Assemble user config files (aka dotfiles) on Unix-like systems. Mirroring from GitLab but accepting Pull Requests.
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summon – assemble user config files (aka dotfiles)

If you manage dozens of dotfiles in a Git repository summon can help you to setup them using the Unix-like systems symbolic link capability.

GNU Stow users: summon shares basically the same concept with the key difference of not setting up links to directories to avoid non-tracked files inside it pollute your Git repository.


To run summon you must have the following software installed on your machine:

  • Bash
  • GNU coreutils (dirname, ln)
  • GNU findutils (find)
  • GNU diffutils (cmp)
  • GNU sed (sed)

Although not tested on BSDs, Mac OS X, cygnus and the like, it should work fine in any machine with the above software list installed. Feel free to send pull requests to increase compatibility and ease of deploy in systems other than GNU/Linux.


summon [OPTION]... TARGET...


Creates links into your $HOME directory to the files inside TARGET.

Usage examples

Considering a TARGET directory contained the following dotfiles:

├── bin
│   └── .local
│       └── bin
│           ├── bandana
│           └── knife
├── emacs
│   ├── .emacs.d
│   │   └── custom.el
│   └── .init.el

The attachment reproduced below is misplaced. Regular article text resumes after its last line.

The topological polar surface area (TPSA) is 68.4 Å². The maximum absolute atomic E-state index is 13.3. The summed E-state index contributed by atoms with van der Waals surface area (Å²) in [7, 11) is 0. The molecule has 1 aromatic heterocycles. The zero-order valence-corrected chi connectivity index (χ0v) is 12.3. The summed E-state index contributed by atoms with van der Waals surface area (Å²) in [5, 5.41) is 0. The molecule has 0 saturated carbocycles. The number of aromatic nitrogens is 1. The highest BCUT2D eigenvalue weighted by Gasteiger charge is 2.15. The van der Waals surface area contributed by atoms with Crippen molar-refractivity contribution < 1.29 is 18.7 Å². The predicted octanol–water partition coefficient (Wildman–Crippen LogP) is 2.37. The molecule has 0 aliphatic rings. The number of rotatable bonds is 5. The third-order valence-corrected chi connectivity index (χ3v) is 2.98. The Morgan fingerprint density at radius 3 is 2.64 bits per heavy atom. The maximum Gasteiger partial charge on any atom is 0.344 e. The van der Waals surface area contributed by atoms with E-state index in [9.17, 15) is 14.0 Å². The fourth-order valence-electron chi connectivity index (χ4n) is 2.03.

├── git
│   ├── .config
│   │   └── git
│   │       └── gitk
│   └── .gitconfig
└── tmux
    └── .tmux.conf

Running the command summon TARGET/{bin,emacs,git,tmux} or summon TARGET/* will result on this setup:

├── .config
│   └── git
│       └── gitk -> TARGET/git/.config/git/gitk
├── .emacs.d
│   └── custom.el -> TARGET/emacs/.emacs.d/custom.el
├── .gitconfig -> TARGET/git/.gitconfig
├── .init.el -> TARGET/emacs/.init.el
├── .local
│   └── bin
│       ├── bandana -> TARGET/bin/.local/bin/bandana
│       └── knife -> TARGET/bin/.local/bin/knife
└── .tmux.conf -> TARGET/tmux/.tmux.conf

(By default summon backup any existing file on the destination link path by renaming it adding a numbered ~ suffix.)

You may sort your dotfiles the way you wish. Some people has different setup for different hosts:

├── common
│   └── vim
│       └── .vimrc
├── laptop
│   └── tmux
│       └── .tmux.conf
└── somehost
    └── tmux
        └── .tmux.conf

Using hard instead symbolic links

Some software may not work well with symlinks. You can switch to hard links using the argument -H:

$ summon -H ~/dotfiles/bash ~/dotfiles/screen

All options

  -H                      make hard links instead of symbolic links
  -b BACKUP-METHOD        choose between numbered (default), simple or off
  -v                      verbose (i.e. give more information during processing)
  -d                      print commands as they are executed (for debug)
  -V                      print version number
  -h                      show this help text


Summon use the command line tester tool clitest to perform automatic testing.

Once clitest is installed in your system, just run following commmand:

$ clitest test.txt